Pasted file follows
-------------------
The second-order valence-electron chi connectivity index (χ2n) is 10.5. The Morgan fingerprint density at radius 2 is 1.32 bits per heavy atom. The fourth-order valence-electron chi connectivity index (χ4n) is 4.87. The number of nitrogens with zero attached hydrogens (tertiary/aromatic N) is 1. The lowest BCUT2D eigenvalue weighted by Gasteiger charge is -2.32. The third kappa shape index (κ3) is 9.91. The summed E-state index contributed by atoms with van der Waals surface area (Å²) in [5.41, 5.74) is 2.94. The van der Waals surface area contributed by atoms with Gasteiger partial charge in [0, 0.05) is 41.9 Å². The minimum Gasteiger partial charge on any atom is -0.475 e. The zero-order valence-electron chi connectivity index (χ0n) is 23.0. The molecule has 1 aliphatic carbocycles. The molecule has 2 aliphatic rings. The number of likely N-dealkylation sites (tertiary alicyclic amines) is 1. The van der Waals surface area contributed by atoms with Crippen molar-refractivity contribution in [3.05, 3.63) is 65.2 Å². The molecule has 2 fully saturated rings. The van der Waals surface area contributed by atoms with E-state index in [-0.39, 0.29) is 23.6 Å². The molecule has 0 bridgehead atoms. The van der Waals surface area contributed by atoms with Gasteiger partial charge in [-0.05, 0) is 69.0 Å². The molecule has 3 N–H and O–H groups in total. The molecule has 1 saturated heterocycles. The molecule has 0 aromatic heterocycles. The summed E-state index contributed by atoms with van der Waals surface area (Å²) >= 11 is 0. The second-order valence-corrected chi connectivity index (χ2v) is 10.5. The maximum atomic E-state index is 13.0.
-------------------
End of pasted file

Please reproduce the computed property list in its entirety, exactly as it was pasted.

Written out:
The second-order valence-electron chi connectivity index (χ2n) is 10.5. The Morgan fingerprint density at radius 2 is 1.32 bits per heavy atom. The fourth-order valence-electron chi connectivity index (χ4n) is 4.87. The number of nitrogens with zero attached hydrogens (tertiary/aromatic N) is 1. The lowest BCUT2D eigenvalue weighted by Gasteiger charge is -2.32. The third kappa shape index (κ3) is 9.91. The summed E-state index contributed by atoms with van der Waals surface area (Å²) in [5.41, 5.74) is 2.94. The van der Waals surface area contributed by atoms with Gasteiger partial charge in [0, 0.05) is 41.9 Å². The minimum Gasteiger partial charge on any atom is -0.475 e. The zero-order valence-electron chi connectivity index (χ0n) is 23.0. The molecule has 1 aliphatic carbocycles. The molecule has 2 aliphatic rings. The number of likely N-dealkylation sites (tertiary alicyclic amines) is 1. The van der Waals surface area contributed by atoms with Crippen molar-refractivity contribution in [3.05, 3.63) is 65.2 Å². The molecule has 2 fully saturated rings. The van der Waals surface area contributed by atoms with E-state index in [-0.39, 0.29) is 23.6 Å². The molecule has 0 bridgehead atoms. The van der Waals surface area contributed by atoms with Gasteiger partial charge in [-0.05, 0) is 69.0 Å². The molecule has 3 N–H and O–H groups in total. The molecule has 1 saturated heterocycles. The molecule has 0 aromatic heterocycles. The summed E-state index contributed by atoms with van der Waals surface area (Å²) >= 11 is 0. The second-order valence-corrected chi connectivity index (χ2v) is 10.5. The maximum atomic E-state index is 13.0.